This article is more directed towards the people around the players, to help explain some things that is very hard to impossible for non players to understand. I’m not even sure I can put these feelings into words well enough to describe what it is like to feel the attraction.
Airsoft, most of you who has never tried it or felt the attraction of Airsoft, thinks that it’s just an excuse for us to gather, chat, reminisce and pit our egos against one another. While there is some truth to that, most players come together for the adrenaline rush, to feel alive and just enjoy the game with friends and strangers alike.
For me, I was first exposed to the 80’s version of airsoft, which translates to pump rifles and spring cocked pistols. People weren’t as paranoid then about guns as they are today, so we were free to run around and play pretty much anywhere we want to. And when I grew up I moved onto real firearms because those airsoft guns just doesn’t cut it anymore.
It wasn’t until they came up with GBB Pistols and AEGs did I took a step back and delved into airsoft again in my teen, and even back then we needed a private space to really play and try out new things with these new version of airsoft guns. And the more people played, the bigger places we can use to hold our games; an empty warehouse, a small forest, etc
And when people come into my room, they usually respond in two ways…scared or excited. And so I asked the people who responded in fear, and they mostly admitted that they didn’t know they were toys. And those who do thought that I was training for preparing to join the military or something.
The Airsoft Myths
The existing myths:
- An AEG or even a GBB Rifle (the GBB Rifle myth came later because they’re the newbie in the mix) can be modified to fire real life ammunition
- Airsoft Guns can be used to seriously hurt people (that the BB pellets can actually pierce the skin and flesh)
- That airsoft players are violent and masochistic people who derive pleasure in inflicting pain in themselves and/or others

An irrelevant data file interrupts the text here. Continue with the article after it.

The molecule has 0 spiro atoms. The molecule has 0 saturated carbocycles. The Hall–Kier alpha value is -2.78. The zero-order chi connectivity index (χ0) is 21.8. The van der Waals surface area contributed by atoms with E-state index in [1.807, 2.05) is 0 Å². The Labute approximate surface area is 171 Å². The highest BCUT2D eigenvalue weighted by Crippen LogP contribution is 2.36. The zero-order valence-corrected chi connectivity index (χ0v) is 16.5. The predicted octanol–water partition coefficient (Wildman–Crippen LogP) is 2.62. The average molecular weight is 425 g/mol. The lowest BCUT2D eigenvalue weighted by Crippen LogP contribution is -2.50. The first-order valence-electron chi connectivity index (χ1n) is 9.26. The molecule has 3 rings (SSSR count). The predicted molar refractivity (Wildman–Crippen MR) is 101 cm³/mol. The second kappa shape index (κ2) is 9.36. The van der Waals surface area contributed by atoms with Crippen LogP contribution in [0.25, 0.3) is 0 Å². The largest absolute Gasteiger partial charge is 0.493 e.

- Airsoft players are dangerous people because they love their guns so much that they talk about it a lot, take tons of pictures of them, etc.
- Playing airsoft is dangerous because the bullets are traveling very very fast.
Truth is, nothing can be further from the truth, so let’s run them down one by one so that people can understand them better:
- Any airsoft rifle, be they AEGs or GBB Rifles, cannot be modified to fire real life ammunition because the material of the body is simply too weak to withstand the blast of the bullet as the chamber expands from the explosion inside the round and then from driving the force forward to thrust the projectile out of the barrel.
- Any airsoft rifle, even the CO2 based gun (as long as they use BB pellets) can only damage the skin and at mot embed themselves inside the fold of the broken skin, and even then most of these incidents occurred because the weapon discharged by accident or too close to the point of impact. Never in a field, onto a skin covered in gear, and from the recommended safe distance.
- Airsoft players derive pleasure from the age old competition where one person pits their skills and prowess of another to prove who is better, although in this case luck plays a big part as well. Like in boxing, UFC, Basketball, Golf and all other competitive sports in the world…it’s to match your skill against the other person or group. And to make friends, get to know new people, talk, exchange ideas, etc. It’s never been about the pain to ourselves or others, that’s why we have protective gears.
- Like real firearms, players are always reminded by their seniors or their friends who has been airsofting longer, to always respect their guns. Most of the safety precautions that people take when dealing with real firearms are also taken when handling airsoft guns.
- Airsoft games are held with mandatory a minimum safety equipment/gear requirement, so no one gets to join a game unless they’re properly protected. For instance, you can bring a few thousand bucks worth of gears and guns, but you don’t get to play unless you brought a mask or goggles. That way the chance of any permanent damage is minimized.
So in short, for those of you who know someone who just started or is already into airsoft, please read this article and articles like this to know what is really going on behind the game, the gear, and “the scary looking guns”
“Courage and willingness to just go for it, whether it is a conversation or a spontaneous trip or trying new things that are scary – it is a really attractive quality.”
So if you don’t understand something about them, just ask them to their face…99% of the time they would be thrilled to explain your answer to you in great detail. And in the end, try it out and see how it suits you, then you’ll understand why we do what we do.
By Leonardo Liao